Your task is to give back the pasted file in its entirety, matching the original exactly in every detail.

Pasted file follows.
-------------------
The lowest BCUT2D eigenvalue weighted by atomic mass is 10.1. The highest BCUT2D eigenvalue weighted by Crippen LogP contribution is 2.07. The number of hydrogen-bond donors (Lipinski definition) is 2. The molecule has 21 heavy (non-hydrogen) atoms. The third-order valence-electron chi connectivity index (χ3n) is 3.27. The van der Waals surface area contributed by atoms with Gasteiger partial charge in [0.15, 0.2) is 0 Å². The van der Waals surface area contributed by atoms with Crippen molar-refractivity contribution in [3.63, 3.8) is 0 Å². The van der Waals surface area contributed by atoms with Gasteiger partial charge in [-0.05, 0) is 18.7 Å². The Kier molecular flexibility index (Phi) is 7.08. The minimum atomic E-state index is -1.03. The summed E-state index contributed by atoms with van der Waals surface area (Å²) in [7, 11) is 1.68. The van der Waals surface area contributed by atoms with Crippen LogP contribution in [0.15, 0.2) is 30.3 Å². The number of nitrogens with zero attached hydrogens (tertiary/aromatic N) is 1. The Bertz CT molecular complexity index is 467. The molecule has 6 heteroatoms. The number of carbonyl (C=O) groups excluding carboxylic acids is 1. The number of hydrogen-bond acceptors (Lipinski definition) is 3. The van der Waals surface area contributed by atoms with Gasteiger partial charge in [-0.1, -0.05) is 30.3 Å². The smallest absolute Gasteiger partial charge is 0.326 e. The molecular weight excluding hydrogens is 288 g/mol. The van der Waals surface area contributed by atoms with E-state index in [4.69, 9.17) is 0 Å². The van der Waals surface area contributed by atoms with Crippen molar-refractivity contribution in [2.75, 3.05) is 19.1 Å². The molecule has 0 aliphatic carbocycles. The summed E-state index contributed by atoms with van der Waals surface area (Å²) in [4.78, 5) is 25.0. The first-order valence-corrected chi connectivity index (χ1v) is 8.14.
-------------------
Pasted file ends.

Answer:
The lowest BCUT2D eigenvalue weighted by atomic mass is 10.1. The highest BCUT2D eigenvalue weighted by Crippen LogP contribution is 2.07. The number of hydrogen-bond donors (Lipinski definition) is 2. The molecule has 21 heavy (non-hydrogen) atoms. The third-order valence-electron chi connectivity index (χ3n) is 3.27. The van der Waals surface area contributed by atoms with Gasteiger partial charge in [0.15, 0.2) is 0 Å². The van der Waals surface area contributed by atoms with Crippen molar-refractivity contribution in [3.63, 3.8) is 0 Å². The van der Waals surface area contributed by atoms with Gasteiger partial charge in [-0.05, 0) is 18.7 Å². The Kier molecular flexibility index (Phi) is 7.08. The minimum atomic E-state index is -1.03. The summed E-state index contributed by atoms with van der Waals surface area (Å²) in [7, 11) is 1.68. The van der Waals surface area contributed by atoms with Crippen LogP contribution in [0.15, 0.2) is 30.3 Å². The number of nitrogens with zero attached hydrogens (tertiary/aromatic N) is 1. The Bertz CT molecular complexity index is 467. The molecule has 6 heteroatoms. The number of carbonyl (C=O) groups excluding carboxylic acids is 1. The number of hydrogen-bond acceptors (Lipinski definition) is 3. The van der Waals surface area contributed by atoms with Gasteiger partial charge in [-0.1, -0.05) is 30.3 Å². The smallest absolute Gasteiger partial charge is 0.326 e. The molecular weight excluding hydrogens is 288 g/mol. The van der Waals surface area contributed by atoms with E-state index in [4.69, 9.17) is 0 Å². The van der Waals surface area contributed by atoms with Crippen molar-refractivity contribution in [2.75, 3.05) is 19.1 Å². The molecule has 0 aliphatic carbocycles. The summed E-state index contributed by atoms with van der Waals surface area (Å²) in [4.78, 5) is 25.0. The first-order valence-corrected chi connectivity index (χ1v) is 8.14.